CAMBRIDGE - An aquarium of a different sort is on display at the Harvard Museum of Natural History.
Sure, there are small sea slugs, prickly sea cucumbers, a floating jellyfish, and an octopus - tentacles curled around his red and yellow body.
But these creatures aren't just behind glass - they are glass.
The creatures were created more than a century ago by a father and son who made incredibly accurate models in a time before scientists had the Internet, video, or even color photography to aid their research.
"It's incredible," said Chris Roberts, a graduate engineering student at the Massachusetts Institute of Technology, as he walked through the displays. "I don't know how they could have had that control with melted glass."
The "Sea Creatures in Glass" exhibit is the first time the museum has displayed part of the Harvard Museum of Comparative Zoology's collection of more than 400 animals made in the mid-1800s by German artists Leopold and Rudolph Blaschka. But for years, the natural history museum has shown an even larger collection of their work, the thousands of models of glass flowers Harvard commissioned.
Both collections were created to help scientists and students study far-flung or hard-to-preserve plants and animals in three dimensions. And it's obvious why the Blaschkas' work became popular among universities and museums.
When preserved in formaldehyde, for example, marine invertebrates often lost their color and shape. A sea cucumber might look like a jaundiced blob.
But the Blaschkas' version still looks alive more than 100 years later, with glass spikes jutting out of a rust-colored body.
"That's a very dramatic example of how the models enabled study and investigation in a way that the specimens could not," said Elisabeth Werby, the museum's executive director.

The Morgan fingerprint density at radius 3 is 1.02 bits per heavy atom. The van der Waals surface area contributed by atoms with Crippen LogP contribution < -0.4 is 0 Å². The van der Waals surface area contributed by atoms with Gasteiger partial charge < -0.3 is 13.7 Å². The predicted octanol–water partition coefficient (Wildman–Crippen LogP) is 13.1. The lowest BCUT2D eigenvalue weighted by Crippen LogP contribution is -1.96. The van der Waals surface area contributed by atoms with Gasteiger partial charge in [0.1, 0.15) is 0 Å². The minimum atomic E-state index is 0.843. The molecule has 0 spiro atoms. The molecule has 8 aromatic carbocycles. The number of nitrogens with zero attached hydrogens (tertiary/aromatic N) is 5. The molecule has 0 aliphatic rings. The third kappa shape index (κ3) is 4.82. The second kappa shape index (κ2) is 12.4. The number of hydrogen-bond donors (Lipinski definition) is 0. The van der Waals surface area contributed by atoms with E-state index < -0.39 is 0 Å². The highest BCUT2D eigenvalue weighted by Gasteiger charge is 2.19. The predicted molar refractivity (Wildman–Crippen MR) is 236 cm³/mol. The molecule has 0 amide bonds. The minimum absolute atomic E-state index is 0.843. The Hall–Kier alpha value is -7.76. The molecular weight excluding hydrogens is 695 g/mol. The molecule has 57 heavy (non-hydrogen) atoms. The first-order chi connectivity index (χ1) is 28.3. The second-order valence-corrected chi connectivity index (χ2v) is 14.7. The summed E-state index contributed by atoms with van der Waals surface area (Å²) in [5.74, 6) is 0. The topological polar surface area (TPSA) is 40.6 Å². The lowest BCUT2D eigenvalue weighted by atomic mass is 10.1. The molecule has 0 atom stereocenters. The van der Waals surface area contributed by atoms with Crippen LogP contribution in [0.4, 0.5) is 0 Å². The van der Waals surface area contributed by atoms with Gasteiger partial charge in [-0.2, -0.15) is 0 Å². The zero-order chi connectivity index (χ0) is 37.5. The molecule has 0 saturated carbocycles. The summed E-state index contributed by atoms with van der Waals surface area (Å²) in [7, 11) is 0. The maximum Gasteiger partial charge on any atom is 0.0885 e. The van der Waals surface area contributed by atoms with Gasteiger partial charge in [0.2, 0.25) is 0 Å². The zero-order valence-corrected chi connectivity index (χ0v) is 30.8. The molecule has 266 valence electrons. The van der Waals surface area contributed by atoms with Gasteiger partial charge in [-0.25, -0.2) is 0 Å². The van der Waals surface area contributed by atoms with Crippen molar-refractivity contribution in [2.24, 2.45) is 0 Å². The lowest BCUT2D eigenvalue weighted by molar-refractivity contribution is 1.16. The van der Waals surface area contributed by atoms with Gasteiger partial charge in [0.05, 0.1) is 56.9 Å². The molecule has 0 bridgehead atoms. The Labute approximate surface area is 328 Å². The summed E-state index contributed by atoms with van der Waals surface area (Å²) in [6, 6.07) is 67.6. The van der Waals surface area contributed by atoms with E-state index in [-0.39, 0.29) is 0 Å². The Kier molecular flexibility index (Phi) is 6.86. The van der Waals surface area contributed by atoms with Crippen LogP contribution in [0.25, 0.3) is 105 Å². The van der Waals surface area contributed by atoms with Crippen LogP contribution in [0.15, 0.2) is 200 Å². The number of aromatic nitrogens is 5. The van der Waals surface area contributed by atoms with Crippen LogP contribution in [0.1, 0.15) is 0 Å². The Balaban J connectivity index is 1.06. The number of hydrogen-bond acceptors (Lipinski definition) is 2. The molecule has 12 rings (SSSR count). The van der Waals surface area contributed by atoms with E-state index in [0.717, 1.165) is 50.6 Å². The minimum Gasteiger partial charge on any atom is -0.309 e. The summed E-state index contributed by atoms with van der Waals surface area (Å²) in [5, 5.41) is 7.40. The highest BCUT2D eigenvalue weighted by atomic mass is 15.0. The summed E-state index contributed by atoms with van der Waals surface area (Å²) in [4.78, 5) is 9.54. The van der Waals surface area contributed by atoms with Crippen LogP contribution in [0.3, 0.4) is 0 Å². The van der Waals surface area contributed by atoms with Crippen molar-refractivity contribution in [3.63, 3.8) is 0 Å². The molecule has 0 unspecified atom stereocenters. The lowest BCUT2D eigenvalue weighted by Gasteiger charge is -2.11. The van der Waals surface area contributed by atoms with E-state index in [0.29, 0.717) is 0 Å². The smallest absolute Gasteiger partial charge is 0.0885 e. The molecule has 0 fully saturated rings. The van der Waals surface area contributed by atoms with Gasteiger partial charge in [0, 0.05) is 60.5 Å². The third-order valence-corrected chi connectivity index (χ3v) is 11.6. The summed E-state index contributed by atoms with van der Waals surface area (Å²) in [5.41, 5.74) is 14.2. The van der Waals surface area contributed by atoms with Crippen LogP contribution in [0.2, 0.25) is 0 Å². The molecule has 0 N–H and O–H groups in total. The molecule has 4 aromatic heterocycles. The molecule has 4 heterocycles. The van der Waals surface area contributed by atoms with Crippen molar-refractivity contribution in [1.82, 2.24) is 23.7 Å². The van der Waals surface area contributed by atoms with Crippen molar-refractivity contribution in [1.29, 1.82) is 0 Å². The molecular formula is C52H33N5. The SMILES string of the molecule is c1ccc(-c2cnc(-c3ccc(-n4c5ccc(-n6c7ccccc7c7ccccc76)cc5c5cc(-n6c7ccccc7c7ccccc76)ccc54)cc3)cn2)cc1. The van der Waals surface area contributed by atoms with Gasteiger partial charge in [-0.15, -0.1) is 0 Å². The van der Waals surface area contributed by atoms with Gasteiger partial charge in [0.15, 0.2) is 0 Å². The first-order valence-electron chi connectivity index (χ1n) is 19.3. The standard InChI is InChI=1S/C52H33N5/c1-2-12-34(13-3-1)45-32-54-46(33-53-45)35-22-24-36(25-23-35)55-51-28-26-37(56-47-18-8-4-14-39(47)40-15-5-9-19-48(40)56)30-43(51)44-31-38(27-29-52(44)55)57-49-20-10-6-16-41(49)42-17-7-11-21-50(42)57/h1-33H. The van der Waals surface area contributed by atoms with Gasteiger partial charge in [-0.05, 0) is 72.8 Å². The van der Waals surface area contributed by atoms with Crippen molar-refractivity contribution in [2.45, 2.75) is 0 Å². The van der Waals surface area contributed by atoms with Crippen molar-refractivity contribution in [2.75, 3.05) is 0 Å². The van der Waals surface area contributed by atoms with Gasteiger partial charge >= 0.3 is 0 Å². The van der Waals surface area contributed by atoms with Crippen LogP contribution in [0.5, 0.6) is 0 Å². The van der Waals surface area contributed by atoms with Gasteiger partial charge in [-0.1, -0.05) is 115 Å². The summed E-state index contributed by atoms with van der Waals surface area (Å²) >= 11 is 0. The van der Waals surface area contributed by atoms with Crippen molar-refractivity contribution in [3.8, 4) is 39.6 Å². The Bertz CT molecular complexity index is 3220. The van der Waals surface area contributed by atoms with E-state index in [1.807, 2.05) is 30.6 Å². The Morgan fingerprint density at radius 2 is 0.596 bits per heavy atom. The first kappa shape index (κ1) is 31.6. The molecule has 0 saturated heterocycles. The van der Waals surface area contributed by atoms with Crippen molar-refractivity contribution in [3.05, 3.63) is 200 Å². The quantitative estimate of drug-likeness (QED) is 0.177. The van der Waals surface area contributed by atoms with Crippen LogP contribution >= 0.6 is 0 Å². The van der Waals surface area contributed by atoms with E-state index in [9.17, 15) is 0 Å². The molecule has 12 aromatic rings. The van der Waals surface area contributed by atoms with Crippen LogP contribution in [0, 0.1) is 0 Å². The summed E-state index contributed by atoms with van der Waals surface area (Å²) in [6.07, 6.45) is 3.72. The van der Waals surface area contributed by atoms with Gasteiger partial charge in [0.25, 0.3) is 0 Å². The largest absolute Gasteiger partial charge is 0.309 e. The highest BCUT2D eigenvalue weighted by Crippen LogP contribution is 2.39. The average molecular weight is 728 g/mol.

Leopold Blaschka and his son, Rudolph, were the last in a line of family jewelers and glassmakers dating to the 15th century in Venice. Beginning in 1863, Leopold began to create the marine invertebrate sculptures in his workshop near Dresden, Germany.
The sculptures were sold through a scientific catalog to organizations throughout the world.
Then in 1886, Harvard first commissioned the men to create the vast collection of glass flowers. The Blaschkas spent 50 years creating flowers for Harvard. After Leopold died, Rudolf continued the work.
After a renewed interest in their work with animal models, the museum decided to showcase them along with the glass flowers, Werby said.
"When they opened the drawers [of animals] to show me and the exhibition team, we were just astounded at the beauty and diversity of them, as if someone came upon the glass flowers for the first time," Werby said. "There were drawers and drawers of just extraordinary specimens."
Werby said the appeal of the Blaschkas' models is that they intersect art and science. A sea jelly model may be scientifically accurate, but it's also beautiful, with tentacles made of tiny beads of clear and gold colored glass catching the light.
"No matter how jaded people are, they come in and their jaws just drop," she said.